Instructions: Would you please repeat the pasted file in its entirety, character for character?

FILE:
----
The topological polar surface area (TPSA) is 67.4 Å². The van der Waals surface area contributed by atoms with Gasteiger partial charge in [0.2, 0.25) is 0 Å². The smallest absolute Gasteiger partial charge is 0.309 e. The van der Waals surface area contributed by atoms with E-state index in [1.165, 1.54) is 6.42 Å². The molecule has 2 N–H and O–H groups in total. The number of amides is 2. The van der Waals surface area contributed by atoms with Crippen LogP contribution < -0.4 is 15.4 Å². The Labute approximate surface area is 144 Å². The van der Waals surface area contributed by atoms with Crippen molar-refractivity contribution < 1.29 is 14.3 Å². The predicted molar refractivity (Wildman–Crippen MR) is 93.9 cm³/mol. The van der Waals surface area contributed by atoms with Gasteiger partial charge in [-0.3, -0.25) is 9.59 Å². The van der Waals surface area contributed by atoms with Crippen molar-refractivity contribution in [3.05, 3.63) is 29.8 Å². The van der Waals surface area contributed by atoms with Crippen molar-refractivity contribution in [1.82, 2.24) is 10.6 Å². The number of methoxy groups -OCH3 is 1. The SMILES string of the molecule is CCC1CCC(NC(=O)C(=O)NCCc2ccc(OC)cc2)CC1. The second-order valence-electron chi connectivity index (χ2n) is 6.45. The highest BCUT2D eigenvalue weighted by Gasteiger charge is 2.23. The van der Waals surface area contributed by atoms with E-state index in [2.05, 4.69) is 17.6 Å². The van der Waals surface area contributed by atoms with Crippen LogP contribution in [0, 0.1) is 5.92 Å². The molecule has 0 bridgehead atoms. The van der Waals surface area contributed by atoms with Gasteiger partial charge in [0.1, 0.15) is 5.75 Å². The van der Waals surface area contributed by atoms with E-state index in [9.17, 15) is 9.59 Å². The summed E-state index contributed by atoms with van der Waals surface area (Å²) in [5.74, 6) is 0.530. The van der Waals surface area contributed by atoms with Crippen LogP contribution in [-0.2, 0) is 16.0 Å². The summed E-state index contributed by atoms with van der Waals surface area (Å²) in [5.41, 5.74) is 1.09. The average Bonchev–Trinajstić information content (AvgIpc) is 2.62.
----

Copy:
The topological polar surface area (TPSA) is 67.4 Å². The van der Waals surface area contributed by atoms with Gasteiger partial charge in [0.2, 0.25) is 0 Å². The smallest absolute Gasteiger partial charge is 0.309 e. The van der Waals surface area contributed by atoms with E-state index in [1.165, 1.54) is 6.42 Å². The molecule has 2 N–H and O–H groups in total. The number of amides is 2. The van der Waals surface area contributed by atoms with Crippen LogP contribution < -0.4 is 15.4 Å². The Labute approximate surface area is 144 Å². The van der Waals surface area contributed by atoms with Crippen molar-refractivity contribution < 1.29 is 14.3 Å². The predicted molar refractivity (Wildman–Crippen MR) is 93.9 cm³/mol. The van der Waals surface area contributed by atoms with Gasteiger partial charge in [-0.3, -0.25) is 9.59 Å². The van der Waals surface area contributed by atoms with Crippen molar-refractivity contribution in [3.05, 3.63) is 29.8 Å². The van der Waals surface area contributed by atoms with Crippen molar-refractivity contribution in [1.82, 2.24) is 10.6 Å². The number of methoxy groups -OCH3 is 1. The SMILES string of the molecule is CCC1CCC(NC(=O)C(=O)NCCc2ccc(OC)cc2)CC1. The second-order valence-electron chi connectivity index (χ2n) is 6.45. The highest BCUT2D eigenvalue weighted by Gasteiger charge is 2.23. The van der Waals surface area contributed by atoms with E-state index in [2.05, 4.69) is 17.6 Å². The van der Waals surface area contributed by atoms with Crippen LogP contribution in [0, 0.1) is 5.92 Å². The molecule has 0 bridgehead atoms. The van der Waals surface area contributed by atoms with Gasteiger partial charge in [0.1, 0.15) is 5.75 Å². The van der Waals surface area contributed by atoms with E-state index in [9.17, 15) is 9.59 Å². The summed E-state index contributed by atoms with van der Waals surface area (Å²) in [5.74, 6) is 0.530. The van der Waals surface area contributed by atoms with Crippen LogP contribution in [-0.2, 0) is 16.0 Å². The summed E-state index contributed by atoms with van der Waals surface area (Å²) in [5.41, 5.74) is 1.09. The average Bonchev–Trinajstić information content (AvgIpc) is 2.62.